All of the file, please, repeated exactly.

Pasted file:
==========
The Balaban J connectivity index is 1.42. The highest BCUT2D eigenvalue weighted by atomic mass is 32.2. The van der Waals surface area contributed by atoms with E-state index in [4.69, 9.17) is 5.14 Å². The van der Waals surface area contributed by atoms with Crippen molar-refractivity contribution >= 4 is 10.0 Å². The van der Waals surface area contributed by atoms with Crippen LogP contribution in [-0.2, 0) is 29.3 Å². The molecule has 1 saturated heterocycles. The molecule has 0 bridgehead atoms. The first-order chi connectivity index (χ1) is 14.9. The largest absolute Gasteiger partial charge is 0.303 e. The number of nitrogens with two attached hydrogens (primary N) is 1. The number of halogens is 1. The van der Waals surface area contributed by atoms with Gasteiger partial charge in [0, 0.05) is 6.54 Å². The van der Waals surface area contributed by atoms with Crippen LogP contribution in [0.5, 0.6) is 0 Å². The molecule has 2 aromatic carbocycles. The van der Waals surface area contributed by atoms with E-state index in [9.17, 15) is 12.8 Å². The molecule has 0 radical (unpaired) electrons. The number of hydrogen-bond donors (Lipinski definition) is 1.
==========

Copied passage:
The Balaban J connectivity index is 1.42. The highest BCUT2D eigenvalue weighted by atomic mass is 32.2. The van der Waals surface area contributed by atoms with E-state index in [4.69, 9.17) is 5.14 Å². The van der Waals surface area contributed by atoms with Crippen molar-refractivity contribution >= 4 is 10.0 Å². The van der Waals surface area contributed by atoms with Crippen LogP contribution in [-0.2, 0) is 29.3 Å². The molecule has 1 saturated heterocycles. The molecule has 0 bridgehead atoms. The first-order chi connectivity index (χ1) is 14.9. The largest absolute Gasteiger partial charge is 0.303 e. The number of nitrogens with two attached hydrogens (primary N) is 1. The number of halogens is 1. The van der Waals surface area contributed by atoms with Gasteiger partial charge in [0, 0.05) is 6.54 Å². The van der Waals surface area contributed by atoms with Crippen LogP contribution in [0.5, 0.6) is 0 Å². The molecule has 2 aromatic carbocycles. The van der Waals surface area contributed by atoms with E-state index in [9.17, 15) is 12.8 Å². The molecule has 0 radical (unpaired) electrons. The number of hydrogen-bond donors (Lipinski definition) is 1.